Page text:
On Tuesday, Fred Way, Executive Director of PARR (Pennsylvania Alliance of Recovery Specialists) spoke to our class about how recovery houses start and the challenges they face. When Way started PARR, it was just him and his assistant. Now PARR has helped certify over 170 other recovery houses and has its own training center. Way also expressed the importance of certifying the house. Certified houses receive funding, unlike uncertified houses. A certified house has to go through a lot of criteria. For instance, it has to have a specific bathroom-to-person ratio. It also has to be zoned properly as a “Rooming House” and have a Commercial Activity License. It’s also important that the house has support from the community. A common roadblock that most recovery houses face is a lack of community support. Way suggested going door to door and confronting the neighbors personally because it will elicit more support. I also appreciated that Way was honest that there are good recovery houses and bad recovery houses and what sets them apart.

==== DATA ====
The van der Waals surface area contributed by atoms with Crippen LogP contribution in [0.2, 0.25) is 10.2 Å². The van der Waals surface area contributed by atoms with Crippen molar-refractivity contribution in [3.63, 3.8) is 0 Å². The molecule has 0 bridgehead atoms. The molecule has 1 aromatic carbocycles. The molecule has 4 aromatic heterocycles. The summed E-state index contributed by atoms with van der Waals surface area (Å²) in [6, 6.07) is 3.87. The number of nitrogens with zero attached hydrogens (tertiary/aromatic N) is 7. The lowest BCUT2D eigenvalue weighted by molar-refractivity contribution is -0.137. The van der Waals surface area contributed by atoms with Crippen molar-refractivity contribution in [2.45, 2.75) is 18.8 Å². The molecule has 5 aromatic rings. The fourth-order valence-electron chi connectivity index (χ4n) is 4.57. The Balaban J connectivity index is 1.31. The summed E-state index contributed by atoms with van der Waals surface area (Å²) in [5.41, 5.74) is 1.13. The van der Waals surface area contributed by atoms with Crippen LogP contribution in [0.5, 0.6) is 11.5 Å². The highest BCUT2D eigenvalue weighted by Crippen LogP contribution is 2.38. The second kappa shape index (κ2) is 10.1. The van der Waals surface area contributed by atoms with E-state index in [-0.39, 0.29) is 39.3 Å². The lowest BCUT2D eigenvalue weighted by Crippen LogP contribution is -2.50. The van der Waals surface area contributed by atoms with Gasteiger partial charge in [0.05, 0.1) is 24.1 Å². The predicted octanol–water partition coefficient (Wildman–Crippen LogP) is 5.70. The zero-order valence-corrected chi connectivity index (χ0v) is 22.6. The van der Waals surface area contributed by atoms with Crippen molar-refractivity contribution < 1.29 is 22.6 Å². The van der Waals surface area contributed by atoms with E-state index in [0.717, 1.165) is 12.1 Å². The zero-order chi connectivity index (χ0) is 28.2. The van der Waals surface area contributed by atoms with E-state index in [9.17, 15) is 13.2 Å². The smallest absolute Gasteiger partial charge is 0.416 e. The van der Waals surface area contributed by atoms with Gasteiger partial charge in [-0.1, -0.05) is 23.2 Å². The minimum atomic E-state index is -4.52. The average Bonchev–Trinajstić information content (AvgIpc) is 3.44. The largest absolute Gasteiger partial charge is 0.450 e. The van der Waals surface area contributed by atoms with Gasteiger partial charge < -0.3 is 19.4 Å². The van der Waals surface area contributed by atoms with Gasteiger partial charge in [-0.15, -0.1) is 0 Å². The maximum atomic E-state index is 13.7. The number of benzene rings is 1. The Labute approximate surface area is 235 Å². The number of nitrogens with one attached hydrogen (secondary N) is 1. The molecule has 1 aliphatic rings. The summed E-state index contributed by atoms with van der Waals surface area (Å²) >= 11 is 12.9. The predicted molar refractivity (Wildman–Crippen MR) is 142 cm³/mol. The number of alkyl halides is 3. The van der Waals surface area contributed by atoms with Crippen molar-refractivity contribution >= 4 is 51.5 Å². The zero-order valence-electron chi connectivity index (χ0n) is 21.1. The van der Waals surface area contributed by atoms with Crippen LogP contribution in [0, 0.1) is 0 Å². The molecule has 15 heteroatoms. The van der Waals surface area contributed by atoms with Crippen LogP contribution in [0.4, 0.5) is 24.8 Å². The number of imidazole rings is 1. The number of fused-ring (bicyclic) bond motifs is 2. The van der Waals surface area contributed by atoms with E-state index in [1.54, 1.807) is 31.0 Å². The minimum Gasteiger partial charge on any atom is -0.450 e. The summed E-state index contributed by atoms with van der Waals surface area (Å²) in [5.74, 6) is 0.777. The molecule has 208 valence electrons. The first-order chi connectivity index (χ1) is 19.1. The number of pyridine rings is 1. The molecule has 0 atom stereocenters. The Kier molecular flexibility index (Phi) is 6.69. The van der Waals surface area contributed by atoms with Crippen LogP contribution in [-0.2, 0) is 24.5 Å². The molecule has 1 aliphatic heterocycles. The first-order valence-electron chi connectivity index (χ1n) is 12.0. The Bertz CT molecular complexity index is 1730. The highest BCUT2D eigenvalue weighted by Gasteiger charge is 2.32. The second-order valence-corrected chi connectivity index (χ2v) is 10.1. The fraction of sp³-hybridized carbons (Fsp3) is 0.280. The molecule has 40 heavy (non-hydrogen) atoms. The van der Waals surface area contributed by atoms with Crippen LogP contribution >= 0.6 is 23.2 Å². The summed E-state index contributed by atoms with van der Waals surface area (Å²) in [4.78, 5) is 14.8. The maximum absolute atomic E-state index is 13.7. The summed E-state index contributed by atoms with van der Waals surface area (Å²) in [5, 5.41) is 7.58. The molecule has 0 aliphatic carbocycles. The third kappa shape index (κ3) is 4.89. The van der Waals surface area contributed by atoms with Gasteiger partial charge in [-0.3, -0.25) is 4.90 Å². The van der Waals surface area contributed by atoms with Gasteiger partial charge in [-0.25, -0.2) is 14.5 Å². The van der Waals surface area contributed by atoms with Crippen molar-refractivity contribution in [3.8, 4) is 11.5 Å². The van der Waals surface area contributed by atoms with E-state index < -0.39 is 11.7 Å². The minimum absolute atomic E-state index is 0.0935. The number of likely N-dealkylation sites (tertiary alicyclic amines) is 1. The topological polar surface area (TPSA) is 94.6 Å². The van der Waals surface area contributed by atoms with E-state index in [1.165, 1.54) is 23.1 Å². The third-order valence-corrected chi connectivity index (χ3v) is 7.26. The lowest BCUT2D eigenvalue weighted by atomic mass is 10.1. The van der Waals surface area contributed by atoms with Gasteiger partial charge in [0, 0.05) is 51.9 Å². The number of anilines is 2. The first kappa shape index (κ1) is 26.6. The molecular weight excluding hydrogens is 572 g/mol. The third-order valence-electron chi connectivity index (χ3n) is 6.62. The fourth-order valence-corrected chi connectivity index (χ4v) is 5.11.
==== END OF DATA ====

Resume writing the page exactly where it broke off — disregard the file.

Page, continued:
I have always wondered how organizations like this got started and the processes they have to go through, so it was interesting to speak with Way about how he got started. Knowing the things organizations like Prevention Point face, I expected there to be roadblocks in processes but I didn’t expect there to be so many. With situations with places like Liberation Way, it’s important to understand how Recovery Houses actually work.